#OLIVER708 Oliver Visible Typewriter.
One of the most identifiable of early telegrapher's "mills" was the Oliver side-strike typebar "visible writer." This was advertised extensively to telegraph operators in early twentieth century publications such as the Railroad Telegrapher published by the Order of Railroad Telegraphers (ORT) - see photo below. If you want a scarce, authentic operator's mill for your depot display, here is the Oliver No. 5. The serial numer 187xxx dates it between 1907 and 1910. Each type-bar has three characters - lower case, caps and figures - so there are two shift keys on each side.
This item is original, the finish and gilt lettering is in very good condition. All of the keys are free and operate their typebar. The space bar does not work and I think the carriage string is broken (there is a string on the right platen knob holding a part, that may be it, see photos). It looks like there was a pencil holder atop the right hand typebar segment, but it is broken. Otherwise this is a complete and nice looking addition to your old depot display, and it may work with a little repair.
$175.00 -- Shipping about $15 to $36, inquire with your address for S/H cost.
#0305BEE Ticket Office Sign.
This is a double faced porcelain-on-metal sign from the old Boston Garden, playground for the Boston Celtics basketball team and the Boston Bruins hockey team. More relevant to railroad collectors, it is also the North Station of the Boston & Maine Railroad. The Garden underwent a complete renovation in the early 1990s, and this sign came from that work. It is double-sided, and 42 x 12 x 2" thick. Has hanger hooks. It shows some wear, age and chips (the photos make it look somewhat better than it is).
$150.00 (S&H lower 48 states = $26.00)
#0105BPL Western Union sign.
Here is an original, vintage Western Union sign. The color of this large porcelain-coated metal sign is white lettering on deep cobalt blue. It is double sided, measures 30 x 18 inches, and has 14 holes around the edge for mounting (suggest hanging by chain from top holes for view of both sides). Although the edges show chipping damage, the lettered face is in very good condition. The lettering on one side is almost untouched (unusually nice!); the other has a nickel-size chip on the "W" and a smaller chip on the last "N" of "Western." There is a ripple or wave in the bottom edge of the sign.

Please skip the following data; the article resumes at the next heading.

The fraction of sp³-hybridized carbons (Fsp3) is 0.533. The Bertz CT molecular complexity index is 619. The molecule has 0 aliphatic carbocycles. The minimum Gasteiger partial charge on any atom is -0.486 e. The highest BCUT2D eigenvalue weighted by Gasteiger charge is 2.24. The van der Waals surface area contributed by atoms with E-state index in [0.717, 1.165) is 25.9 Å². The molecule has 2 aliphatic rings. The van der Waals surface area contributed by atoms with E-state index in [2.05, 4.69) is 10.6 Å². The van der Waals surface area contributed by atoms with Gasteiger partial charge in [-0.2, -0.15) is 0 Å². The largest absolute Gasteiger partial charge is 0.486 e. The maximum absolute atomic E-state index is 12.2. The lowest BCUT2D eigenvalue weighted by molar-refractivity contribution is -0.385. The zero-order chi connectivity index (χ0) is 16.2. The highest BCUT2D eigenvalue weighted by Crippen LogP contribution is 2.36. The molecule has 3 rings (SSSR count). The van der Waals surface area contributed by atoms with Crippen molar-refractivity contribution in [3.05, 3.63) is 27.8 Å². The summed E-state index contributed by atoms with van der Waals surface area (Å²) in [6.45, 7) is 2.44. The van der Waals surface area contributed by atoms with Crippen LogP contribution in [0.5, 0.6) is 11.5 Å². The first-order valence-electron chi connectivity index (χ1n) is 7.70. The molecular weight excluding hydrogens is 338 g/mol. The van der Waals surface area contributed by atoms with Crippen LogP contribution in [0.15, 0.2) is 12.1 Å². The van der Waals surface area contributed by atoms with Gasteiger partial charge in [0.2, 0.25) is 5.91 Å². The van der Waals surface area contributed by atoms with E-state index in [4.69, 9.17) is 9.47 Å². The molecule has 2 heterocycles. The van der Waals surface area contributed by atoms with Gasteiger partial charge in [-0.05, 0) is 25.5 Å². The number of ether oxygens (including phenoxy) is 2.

second photo. ... third photo.
$265.00 (S&H lower 48 states = $22.00)
#208BOA Weston model 264 table meter.
The dial of this meter bears five patent dates, from 1888 to 1901 with "others pending." It is also marked W.U. TEL. CO (Western Union Telegraph) type 1-A. Overall dimensions are 6-1/4 x 4-1/4 x 2-1/2 inches deep. The scale goes +/- 175 milliamperes DC.
The metal case is painted gold (the original color was black) and the nameplate has been polished. This is tested and works (I used the center terminal as common and applied 100 ma first to one outside terminal, then the other).
Nameplate. ... Back.
#M1204BLL Weston model 264 table meter, 30 ma.
The metal housing of this Weston telegraph "mil-ammeter" measures 6" x 4" x 1-1/2" deep. Made for Western Electric / American Telephone, the scale is marked "A.T.&T. Co." and "W.E. Co. No. 12015." The nameplate includes five patent dates from 1888 to 1901, and "other patents pending." Mounts to table or circuit base-plate with two screws into the bottom (looks like #8/32). This meter has two terminals on the back, and the center-zero scale reads 30-0-30 milliamperes. Very good condition, tested and working.
#ALBERTTIN Pince Albert tobacco tin. What's a resonator without a Prince Albert tin to modify and further amplify the sound to the operator's liking? These are old tins without the UPC bar code (pre-mid 1970s). Most have the Prince in an oval on both sides, an earlier one has a legend on the back. Ours vary in age and condition. One of these on your sounder will provide a colorful finishing touch on your resonator display as shown here.
ALBERTTIN5 With zip code in address (1963 - 1970s). (The address is on the side of the tin, and the zip code would not be very noticable with the tin behind the sounder.) May have a dent, sun-faded side, or small rust area. We will ship best available. $7.50
ALBERTTIN4 No zip code in address (pre-1963). Top reads "net wt. 1 5/8 oz." Badly dented at bottom (perhaps from being jammed between the sounder and resonator). $6.50
Add $3.00 shipping for any item or quantity.